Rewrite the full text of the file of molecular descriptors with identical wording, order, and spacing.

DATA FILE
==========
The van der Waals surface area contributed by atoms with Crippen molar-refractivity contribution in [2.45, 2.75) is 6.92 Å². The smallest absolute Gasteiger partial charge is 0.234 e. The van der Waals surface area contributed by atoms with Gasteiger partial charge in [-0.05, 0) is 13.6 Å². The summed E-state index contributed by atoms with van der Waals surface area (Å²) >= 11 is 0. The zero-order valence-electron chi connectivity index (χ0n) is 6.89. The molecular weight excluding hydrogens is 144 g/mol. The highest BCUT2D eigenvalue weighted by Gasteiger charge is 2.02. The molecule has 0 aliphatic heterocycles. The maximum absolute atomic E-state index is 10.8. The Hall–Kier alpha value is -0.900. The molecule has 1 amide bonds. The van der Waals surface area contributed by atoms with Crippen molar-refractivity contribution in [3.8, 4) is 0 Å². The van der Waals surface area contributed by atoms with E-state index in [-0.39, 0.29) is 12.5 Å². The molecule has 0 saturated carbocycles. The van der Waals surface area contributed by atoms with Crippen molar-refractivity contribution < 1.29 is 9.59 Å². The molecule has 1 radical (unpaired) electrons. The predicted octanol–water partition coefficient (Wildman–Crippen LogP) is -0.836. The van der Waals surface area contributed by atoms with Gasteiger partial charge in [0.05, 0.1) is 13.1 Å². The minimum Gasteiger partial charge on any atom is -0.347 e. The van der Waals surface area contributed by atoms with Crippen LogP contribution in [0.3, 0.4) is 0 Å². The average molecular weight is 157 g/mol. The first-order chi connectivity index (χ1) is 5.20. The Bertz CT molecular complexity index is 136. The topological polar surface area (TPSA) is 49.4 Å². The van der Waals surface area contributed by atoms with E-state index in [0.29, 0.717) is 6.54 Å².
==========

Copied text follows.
The van der Waals surface area contributed by atoms with Crippen molar-refractivity contribution in [2.45, 2.75) is 6.92 Å². The smallest absolute Gasteiger partial charge is 0.234 e. The van der Waals surface area contributed by atoms with Gasteiger partial charge in [-0.05, 0) is 13.6 Å². The summed E-state index contributed by atoms with van der Waals surface area (Å²) >= 11 is 0. The zero-order valence-electron chi connectivity index (χ0n) is 6.89. The molecular weight excluding hydrogens is 144 g/mol. The highest BCUT2D eigenvalue weighted by Gasteiger charge is 2.02. The molecule has 0 aliphatic heterocycles. The maximum absolute atomic E-state index is 10.8. The Hall–Kier alpha value is -0.900. The molecule has 1 amide bonds. The van der Waals surface area contributed by atoms with Crippen molar-refractivity contribution in [3.8, 4) is 0 Å². The van der Waals surface area contributed by atoms with E-state index in [-0.39, 0.29) is 12.5 Å². The molecule has 0 saturated carbocycles. The van der Waals surface area contributed by atoms with Crippen molar-refractivity contribution < 1.29 is 9.59 Å². The molecule has 1 radical (unpaired) electrons. The predicted octanol–water partition coefficient (Wildman–Crippen LogP) is -0.836. The van der Waals surface area contributed by atoms with Gasteiger partial charge in [0.05, 0.1) is 13.1 Å². The minimum Gasteiger partial charge on any atom is -0.347 e. The van der Waals surface area contributed by atoms with Crippen LogP contribution in [0.3, 0.4) is 0 Å². The average molecular weight is 157 g/mol. The first-order chi connectivity index (χ1) is 5.20. The Bertz CT molecular complexity index is 136. The topological polar surface area (TPSA) is 49.4 Å². The van der Waals surface area contributed by atoms with E-state index in [0.29, 0.717) is 6.54 Å².